Le Sang Noir Exhibit at FSU

Le Sang Noir

By: Naira Diptee, Sustainable Campus Graphic Designer and Double Major in Studio Art & Theatre with a minor in Art History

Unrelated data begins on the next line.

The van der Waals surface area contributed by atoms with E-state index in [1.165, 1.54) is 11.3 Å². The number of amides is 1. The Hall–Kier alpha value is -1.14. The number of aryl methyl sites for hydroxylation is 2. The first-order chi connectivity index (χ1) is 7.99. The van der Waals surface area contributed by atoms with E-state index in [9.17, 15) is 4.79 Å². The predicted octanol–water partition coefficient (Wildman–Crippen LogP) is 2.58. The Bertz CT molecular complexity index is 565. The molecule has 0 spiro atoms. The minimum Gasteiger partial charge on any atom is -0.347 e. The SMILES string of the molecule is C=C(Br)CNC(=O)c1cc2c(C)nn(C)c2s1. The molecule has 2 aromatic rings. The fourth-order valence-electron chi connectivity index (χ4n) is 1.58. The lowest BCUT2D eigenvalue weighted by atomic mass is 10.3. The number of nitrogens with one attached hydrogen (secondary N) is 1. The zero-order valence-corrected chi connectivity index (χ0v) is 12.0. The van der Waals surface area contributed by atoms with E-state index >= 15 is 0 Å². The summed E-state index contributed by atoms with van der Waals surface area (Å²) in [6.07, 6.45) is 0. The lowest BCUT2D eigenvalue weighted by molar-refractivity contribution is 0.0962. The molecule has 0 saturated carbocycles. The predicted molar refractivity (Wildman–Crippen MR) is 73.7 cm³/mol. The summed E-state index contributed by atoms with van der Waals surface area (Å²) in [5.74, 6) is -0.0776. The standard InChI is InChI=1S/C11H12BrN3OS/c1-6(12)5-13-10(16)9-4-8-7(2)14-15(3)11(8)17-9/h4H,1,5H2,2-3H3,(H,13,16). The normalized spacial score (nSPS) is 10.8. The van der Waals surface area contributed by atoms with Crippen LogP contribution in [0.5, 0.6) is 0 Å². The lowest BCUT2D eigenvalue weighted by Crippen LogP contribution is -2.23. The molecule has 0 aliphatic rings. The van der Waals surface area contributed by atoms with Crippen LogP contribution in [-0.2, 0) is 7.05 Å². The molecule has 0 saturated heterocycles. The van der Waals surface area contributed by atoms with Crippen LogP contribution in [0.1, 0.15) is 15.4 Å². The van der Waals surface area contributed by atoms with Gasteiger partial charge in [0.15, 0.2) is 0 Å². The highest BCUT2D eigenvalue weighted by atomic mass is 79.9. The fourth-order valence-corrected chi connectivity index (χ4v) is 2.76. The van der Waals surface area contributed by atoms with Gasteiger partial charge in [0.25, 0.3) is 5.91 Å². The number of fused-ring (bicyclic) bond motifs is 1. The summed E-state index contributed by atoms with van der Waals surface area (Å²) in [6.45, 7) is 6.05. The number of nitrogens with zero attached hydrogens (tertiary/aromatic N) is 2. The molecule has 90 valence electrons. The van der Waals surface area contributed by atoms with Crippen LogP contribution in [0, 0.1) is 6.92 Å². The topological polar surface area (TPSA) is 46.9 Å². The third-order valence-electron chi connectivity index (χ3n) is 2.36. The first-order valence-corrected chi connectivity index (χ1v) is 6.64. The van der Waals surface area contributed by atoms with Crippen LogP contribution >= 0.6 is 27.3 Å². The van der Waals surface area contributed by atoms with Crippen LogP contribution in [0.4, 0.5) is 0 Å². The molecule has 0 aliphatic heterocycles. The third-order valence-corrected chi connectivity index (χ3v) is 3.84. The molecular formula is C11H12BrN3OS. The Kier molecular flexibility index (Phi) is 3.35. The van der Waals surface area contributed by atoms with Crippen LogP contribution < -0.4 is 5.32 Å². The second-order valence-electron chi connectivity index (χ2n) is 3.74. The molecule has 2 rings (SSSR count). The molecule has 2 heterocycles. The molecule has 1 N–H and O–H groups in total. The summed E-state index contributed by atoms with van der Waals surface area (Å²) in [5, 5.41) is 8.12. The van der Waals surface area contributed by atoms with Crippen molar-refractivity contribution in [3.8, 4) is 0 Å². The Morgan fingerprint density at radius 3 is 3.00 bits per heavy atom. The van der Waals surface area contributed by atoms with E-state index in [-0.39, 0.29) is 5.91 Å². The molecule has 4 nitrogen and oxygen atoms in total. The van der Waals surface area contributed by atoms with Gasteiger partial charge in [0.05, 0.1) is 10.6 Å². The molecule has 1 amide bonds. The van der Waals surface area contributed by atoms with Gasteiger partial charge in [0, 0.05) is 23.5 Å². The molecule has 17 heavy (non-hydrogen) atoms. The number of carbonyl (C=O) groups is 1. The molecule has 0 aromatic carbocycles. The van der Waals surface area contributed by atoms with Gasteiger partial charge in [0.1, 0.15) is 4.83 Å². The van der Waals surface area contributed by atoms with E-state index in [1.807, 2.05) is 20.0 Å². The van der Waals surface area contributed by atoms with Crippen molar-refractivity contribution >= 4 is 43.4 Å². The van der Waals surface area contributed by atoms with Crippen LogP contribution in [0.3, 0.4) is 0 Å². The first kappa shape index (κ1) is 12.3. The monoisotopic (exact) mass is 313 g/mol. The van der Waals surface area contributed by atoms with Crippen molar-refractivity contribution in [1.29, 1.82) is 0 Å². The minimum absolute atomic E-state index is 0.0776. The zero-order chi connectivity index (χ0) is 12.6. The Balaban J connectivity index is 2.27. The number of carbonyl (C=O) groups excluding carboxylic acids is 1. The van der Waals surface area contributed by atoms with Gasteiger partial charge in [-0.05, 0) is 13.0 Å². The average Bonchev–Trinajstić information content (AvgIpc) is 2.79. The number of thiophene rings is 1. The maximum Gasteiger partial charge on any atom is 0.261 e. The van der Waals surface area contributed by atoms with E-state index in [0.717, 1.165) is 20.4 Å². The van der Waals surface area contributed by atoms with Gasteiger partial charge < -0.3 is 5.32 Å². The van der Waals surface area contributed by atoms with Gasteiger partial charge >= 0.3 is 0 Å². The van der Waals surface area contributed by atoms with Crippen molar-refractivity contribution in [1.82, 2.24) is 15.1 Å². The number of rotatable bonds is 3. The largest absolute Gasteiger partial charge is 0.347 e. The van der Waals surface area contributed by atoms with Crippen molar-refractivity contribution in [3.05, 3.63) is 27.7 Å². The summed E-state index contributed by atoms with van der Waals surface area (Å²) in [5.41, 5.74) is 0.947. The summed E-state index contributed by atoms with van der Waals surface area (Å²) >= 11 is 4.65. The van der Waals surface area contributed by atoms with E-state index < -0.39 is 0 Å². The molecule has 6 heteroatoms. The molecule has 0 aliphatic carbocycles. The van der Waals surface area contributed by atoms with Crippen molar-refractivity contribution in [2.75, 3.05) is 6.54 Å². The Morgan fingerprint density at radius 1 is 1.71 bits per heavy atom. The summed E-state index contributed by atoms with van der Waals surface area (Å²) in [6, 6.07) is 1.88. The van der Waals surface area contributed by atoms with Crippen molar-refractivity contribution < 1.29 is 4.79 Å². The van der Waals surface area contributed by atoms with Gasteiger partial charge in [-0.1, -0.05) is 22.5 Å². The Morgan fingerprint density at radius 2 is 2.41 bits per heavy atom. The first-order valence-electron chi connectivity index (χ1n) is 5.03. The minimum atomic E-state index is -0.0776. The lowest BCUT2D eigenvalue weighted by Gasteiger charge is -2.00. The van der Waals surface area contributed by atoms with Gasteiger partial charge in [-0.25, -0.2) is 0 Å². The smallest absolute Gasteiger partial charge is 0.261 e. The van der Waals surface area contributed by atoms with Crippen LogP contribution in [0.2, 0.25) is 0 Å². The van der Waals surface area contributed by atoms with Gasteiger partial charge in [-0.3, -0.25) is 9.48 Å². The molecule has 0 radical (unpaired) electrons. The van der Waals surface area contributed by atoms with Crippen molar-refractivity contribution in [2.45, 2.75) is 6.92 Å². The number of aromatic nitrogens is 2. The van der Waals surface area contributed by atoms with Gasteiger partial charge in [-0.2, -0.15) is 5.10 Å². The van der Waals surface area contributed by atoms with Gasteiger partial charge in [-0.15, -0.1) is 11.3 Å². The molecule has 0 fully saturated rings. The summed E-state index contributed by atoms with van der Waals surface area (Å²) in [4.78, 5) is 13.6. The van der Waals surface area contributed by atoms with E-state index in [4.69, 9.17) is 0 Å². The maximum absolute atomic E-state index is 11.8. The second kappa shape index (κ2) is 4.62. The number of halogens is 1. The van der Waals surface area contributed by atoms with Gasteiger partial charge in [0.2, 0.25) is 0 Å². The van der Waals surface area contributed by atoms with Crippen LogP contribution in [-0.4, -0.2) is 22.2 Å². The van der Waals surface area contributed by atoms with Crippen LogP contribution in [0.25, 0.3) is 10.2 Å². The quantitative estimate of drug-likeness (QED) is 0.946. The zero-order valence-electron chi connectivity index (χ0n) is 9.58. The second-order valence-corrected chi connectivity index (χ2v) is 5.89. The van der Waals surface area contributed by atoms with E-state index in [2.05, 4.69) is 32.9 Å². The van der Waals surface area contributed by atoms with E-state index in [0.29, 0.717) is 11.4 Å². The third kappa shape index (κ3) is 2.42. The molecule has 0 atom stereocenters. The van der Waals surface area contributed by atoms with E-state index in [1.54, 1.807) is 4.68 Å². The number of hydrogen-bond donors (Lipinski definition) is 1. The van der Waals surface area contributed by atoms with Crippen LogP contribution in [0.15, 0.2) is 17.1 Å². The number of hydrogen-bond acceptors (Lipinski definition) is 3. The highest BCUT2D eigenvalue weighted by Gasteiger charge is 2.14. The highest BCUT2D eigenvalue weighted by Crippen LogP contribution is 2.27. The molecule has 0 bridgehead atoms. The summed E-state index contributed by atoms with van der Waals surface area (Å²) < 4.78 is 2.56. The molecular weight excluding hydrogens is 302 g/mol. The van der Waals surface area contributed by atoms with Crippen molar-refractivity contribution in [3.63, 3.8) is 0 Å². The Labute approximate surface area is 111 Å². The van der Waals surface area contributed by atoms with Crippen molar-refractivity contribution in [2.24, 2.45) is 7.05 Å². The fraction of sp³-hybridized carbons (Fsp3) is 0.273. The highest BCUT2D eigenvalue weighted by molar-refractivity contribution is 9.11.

When I first saw Brandon Ballengée’s exhibition Le Sang Noir at The Florida State University Museum of Fine Arts, I immediately admired the way that it was able to make the research and advocacy surrounding the 2010 BP oil spill accessible to the community not just through the artwork presented, but through the event itself. That Saturday afternoon, the gallery was bustling with families, children, students, groups of friends, and individuals who wouldn’t have otherwise had the opportunity to immerse themselves in the environmental and social impacts of the oil spill and become aware of the intersections between the visual arts and science. The exhibition served as an entry point for people of all ages to gain an interest in environmental science and advocacy, while also proving the importance of the arts to society as a way for important topics to get into popular discourse. This reminds me of a quote by astrophysicist and science communicator Neil deGrasse Tyson in a 2018 radio show interview where he says, "when Science is reached for by the artists ... and science becomes part of the artist's muse … then science becomes mainstream. And if science isn't mainstream, people think they can ignore it and they say "oh, that's just a class that I took." But Science is everywhere ... and it's in everything we do ... and it's in decisions we're going to have to make for the future of our health, our wealth, and our security going forward.” As the fate of our environment turns increasingly precarious, combining science and justice with the arts and pop culture is extremely important moving forward as a society. I wondered, as both an artist and biologist, whether for Ballengée he felt like his artwork was a medium for explaining his research, or if his research serves as inspiration for his artwork. In the artist’s notes for the largest piece in the exhibition, Collapse, he answers this by writing, “Although my work is inspired by scientific study, it is fine art and not meant to be read as a scientific visualization.” He also writes about what he believes to be the differences in expression through science versus the arts saying, “In my scientific studies I must stay objective and let the results speak for themselves, yet through making art I am able to explore the emotional physiological complexity of working directly in degraded landscapes with impacted organisms.” As an art student myself, I couldn’t help but marvel at the formal elements of the artworks whose emotional impact could be easily felt if they were not readily understood. The pyramid shape of Collapse recalls many iconographic symbols such as the Egyptian pyramids, a mark of empire that echoes the power of the oil industry. In the artist’s notes it says that the glass specimen jars recall glass coffins, the victims of which were used to build up this imperious industry. The meticulous positioning of each jar into the pyramid formation is reflective of the fragility of the ecosystem; if one jar were to be removed, all of them would come crashing down.